Plan for Transition Planning:
How to Prepare to Discuss Transition Services at Your Child’s IEP Meeting
By Caitlin E. McAndrews, Esq.
Transition services are an often overlooked part of the IEP (Individualized Education Program); yet at its core, transition planning fills one of the main, stated purposes of Congress in creating federal special education law, specifically “prepar[ing students with disabilities] for further education, employment, and independent living.” 20 U.S.C. § 1400 (d)(1)(A).
States and school districts differ in where they discuss transition services in the IEP document, but the IEP must include these services once the child turns 16, or earlier if warranted or required by state law. For example, in several states, including Maryland and Virginia, the IEP must include transition services for a child of 14 years. This means that the IEP which will be in effect when the child turns 16 (or 14 in a state so requiring) must contain transition services prior to the child actually turning 16 (or 14) and that the school system cannot wait until the child turns 16 (or 14) to develop such an IEP.
Furthermore, federal regulations require the delivery of transition services through a “results-oriented process,” meaning that the focus should be on facilitating specific postsecondary outcomes, such as continuing education or entering the workforce. These should take into consideration the student’s own personal desires as well as his or her needs, including academic and functional needs. The resulting plan should, therefore, include specific, measureable goals for transition to postsecondary life as well as a description of the services the student will receive in order to meet those goals.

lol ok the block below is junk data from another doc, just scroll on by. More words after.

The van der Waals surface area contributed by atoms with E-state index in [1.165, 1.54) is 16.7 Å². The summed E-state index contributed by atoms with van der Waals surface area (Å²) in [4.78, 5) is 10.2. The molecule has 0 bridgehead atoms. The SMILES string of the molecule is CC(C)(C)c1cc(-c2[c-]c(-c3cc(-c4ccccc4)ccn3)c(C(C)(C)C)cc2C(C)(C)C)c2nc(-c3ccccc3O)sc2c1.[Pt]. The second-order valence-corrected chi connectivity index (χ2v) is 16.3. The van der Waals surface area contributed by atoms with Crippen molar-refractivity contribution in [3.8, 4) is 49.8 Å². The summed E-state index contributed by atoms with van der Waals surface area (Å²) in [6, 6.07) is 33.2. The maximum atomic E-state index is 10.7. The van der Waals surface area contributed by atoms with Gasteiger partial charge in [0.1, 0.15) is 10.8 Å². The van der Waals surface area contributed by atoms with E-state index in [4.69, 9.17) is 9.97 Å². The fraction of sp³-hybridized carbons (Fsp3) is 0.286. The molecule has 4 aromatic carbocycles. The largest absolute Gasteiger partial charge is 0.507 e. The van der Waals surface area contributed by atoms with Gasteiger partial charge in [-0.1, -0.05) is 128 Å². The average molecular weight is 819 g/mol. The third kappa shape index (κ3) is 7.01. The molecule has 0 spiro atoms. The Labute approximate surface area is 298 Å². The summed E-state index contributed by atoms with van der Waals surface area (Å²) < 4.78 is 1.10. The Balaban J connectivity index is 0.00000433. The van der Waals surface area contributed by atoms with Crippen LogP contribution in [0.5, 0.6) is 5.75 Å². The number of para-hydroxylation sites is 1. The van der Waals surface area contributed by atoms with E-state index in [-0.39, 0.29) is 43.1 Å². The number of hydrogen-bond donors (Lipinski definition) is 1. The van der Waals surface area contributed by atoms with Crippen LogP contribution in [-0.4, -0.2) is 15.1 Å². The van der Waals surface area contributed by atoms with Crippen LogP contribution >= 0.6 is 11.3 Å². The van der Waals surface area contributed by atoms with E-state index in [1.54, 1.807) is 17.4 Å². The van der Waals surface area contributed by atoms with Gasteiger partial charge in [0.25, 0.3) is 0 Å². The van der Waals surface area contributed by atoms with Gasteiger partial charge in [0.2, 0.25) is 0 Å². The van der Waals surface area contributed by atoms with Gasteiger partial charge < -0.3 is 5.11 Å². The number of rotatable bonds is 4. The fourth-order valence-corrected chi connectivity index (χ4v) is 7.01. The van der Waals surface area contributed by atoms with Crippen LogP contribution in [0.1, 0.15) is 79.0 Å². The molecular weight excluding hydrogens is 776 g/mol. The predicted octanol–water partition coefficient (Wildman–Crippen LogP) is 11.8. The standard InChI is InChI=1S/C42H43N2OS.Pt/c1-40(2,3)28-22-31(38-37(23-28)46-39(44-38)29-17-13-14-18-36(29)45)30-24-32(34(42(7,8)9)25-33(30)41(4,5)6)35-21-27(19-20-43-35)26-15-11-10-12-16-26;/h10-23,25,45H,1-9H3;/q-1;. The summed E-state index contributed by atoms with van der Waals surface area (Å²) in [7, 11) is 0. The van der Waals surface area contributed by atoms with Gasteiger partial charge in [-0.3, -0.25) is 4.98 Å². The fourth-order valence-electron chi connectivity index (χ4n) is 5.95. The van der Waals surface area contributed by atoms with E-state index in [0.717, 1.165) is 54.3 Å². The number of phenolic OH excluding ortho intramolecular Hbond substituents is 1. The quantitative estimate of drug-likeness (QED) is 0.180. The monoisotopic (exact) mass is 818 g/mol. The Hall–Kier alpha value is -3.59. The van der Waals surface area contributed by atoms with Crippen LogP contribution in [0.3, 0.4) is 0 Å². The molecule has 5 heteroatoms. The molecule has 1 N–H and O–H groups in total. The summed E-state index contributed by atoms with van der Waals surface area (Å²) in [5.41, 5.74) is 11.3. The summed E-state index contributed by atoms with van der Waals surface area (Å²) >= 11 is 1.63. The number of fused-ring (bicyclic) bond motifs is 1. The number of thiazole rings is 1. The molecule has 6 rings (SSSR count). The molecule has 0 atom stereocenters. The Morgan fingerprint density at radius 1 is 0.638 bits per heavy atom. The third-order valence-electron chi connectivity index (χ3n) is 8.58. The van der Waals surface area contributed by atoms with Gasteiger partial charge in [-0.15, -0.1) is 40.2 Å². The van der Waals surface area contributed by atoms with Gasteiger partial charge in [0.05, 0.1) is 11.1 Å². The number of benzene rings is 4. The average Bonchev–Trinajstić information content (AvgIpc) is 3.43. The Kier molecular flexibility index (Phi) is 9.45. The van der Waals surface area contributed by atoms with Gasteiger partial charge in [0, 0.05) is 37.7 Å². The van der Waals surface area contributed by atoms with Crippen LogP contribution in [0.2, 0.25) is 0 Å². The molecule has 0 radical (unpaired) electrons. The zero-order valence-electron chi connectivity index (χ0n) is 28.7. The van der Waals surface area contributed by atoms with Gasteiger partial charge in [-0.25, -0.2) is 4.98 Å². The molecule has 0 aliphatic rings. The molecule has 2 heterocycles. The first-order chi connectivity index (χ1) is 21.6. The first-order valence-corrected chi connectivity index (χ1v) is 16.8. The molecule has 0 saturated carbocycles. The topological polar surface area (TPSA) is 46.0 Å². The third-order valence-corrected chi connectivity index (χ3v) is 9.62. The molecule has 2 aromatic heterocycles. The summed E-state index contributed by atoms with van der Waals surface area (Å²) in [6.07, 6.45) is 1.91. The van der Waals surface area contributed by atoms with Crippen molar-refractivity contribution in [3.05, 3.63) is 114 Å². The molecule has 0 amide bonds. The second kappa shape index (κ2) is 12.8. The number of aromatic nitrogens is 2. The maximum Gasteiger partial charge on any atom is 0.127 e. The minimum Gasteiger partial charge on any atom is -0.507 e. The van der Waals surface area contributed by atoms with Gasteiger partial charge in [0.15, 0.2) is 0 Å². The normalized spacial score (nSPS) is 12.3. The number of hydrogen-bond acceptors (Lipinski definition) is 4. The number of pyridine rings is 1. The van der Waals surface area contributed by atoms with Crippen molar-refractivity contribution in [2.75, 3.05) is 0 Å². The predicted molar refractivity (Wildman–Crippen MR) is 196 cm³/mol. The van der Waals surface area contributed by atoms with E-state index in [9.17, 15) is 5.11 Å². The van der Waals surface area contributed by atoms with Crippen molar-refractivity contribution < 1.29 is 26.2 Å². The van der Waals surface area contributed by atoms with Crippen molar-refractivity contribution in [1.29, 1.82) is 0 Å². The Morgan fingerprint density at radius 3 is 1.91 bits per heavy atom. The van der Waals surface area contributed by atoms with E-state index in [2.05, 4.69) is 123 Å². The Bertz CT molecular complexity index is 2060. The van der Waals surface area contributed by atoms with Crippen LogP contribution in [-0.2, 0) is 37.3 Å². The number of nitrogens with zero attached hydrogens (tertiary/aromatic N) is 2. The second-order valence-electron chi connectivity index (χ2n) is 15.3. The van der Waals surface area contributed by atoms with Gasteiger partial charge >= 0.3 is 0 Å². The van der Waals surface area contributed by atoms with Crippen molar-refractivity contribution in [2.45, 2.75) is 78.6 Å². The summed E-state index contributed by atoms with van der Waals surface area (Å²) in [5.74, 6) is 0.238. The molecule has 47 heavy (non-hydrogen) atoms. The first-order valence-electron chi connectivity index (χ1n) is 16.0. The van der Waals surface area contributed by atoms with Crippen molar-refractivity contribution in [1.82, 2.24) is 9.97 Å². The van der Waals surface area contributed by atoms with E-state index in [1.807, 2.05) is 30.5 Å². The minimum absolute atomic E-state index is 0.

How can parents and students prepare for the IEP meetings that discuss transition services? First, families should have an open discussion before the meeting about postsecondary goals held by both student and parents. Does your child want to attend college? Does she want to find employment? Will he live independently? Make a list of desired outcomes, and then list discrete skills necessary to reach these goals. This could include completing a job application, contacting college admissions offices for a visit, or using public transit.
You may also consider requesting a transition assessment from the school system. This should include interviews with the student and vocational and skills assessments. If the school district has already conducted such an evaluation, read it with a discerning eye. Does the assessment identify your son or daughter’s goals and the skills he or she still lacks to reach them? Does it make recommendations to the IEP Team for development of a transition plan? If not, you may wish to request an independent educational evaluation, or IEE, so you can obtain your own assessment. (See other articles on our website for more information on that topic!)
Entering the meeting with a concrete idea of your desired outcomes will help focus the discussion. While school personnel, parents, and students alike should remain open to discussion of the student’s individualized needs, it is always helpful to have a starting point for discussion and a clear idea of you and your child’s goals.